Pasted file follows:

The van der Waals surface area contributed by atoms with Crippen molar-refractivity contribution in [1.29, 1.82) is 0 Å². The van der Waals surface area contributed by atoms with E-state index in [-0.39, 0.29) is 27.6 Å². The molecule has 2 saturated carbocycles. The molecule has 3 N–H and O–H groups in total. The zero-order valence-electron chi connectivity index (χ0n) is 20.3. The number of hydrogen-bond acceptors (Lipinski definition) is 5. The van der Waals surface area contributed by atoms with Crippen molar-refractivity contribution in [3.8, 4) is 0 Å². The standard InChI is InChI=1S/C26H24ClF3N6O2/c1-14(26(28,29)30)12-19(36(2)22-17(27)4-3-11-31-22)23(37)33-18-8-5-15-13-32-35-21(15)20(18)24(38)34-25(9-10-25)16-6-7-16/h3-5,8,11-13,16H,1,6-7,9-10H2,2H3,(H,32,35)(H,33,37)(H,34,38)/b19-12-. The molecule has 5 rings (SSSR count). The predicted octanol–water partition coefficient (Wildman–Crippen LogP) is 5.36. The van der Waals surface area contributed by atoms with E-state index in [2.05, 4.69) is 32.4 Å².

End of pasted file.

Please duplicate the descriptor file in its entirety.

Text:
The van der Waals surface area contributed by atoms with Crippen molar-refractivity contribution in [1.29, 1.82) is 0 Å². The van der Waals surface area contributed by atoms with E-state index in [-0.39, 0.29) is 27.6 Å². The molecule has 2 saturated carbocycles. The molecule has 3 N–H and O–H groups in total. The zero-order valence-electron chi connectivity index (χ0n) is 20.3. The number of hydrogen-bond acceptors (Lipinski definition) is 5. The van der Waals surface area contributed by atoms with Crippen molar-refractivity contribution in [3.8, 4) is 0 Å². The standard InChI is InChI=1S/C26H24ClF3N6O2/c1-14(26(28,29)30)12-19(36(2)22-17(27)4-3-11-31-22)23(37)33-18-8-5-15-13-32-35-21(15)20(18)24(38)34-25(9-10-25)16-6-7-16/h3-5,8,11-13,16H,1,6-7,9-10H2,2H3,(H,32,35)(H,33,37)(H,34,38)/b19-12-. The molecule has 5 rings (SSSR count). The predicted octanol–water partition coefficient (Wildman–Crippen LogP) is 5.36. The van der Waals surface area contributed by atoms with E-state index in [2.05, 4.69) is 32.4 Å².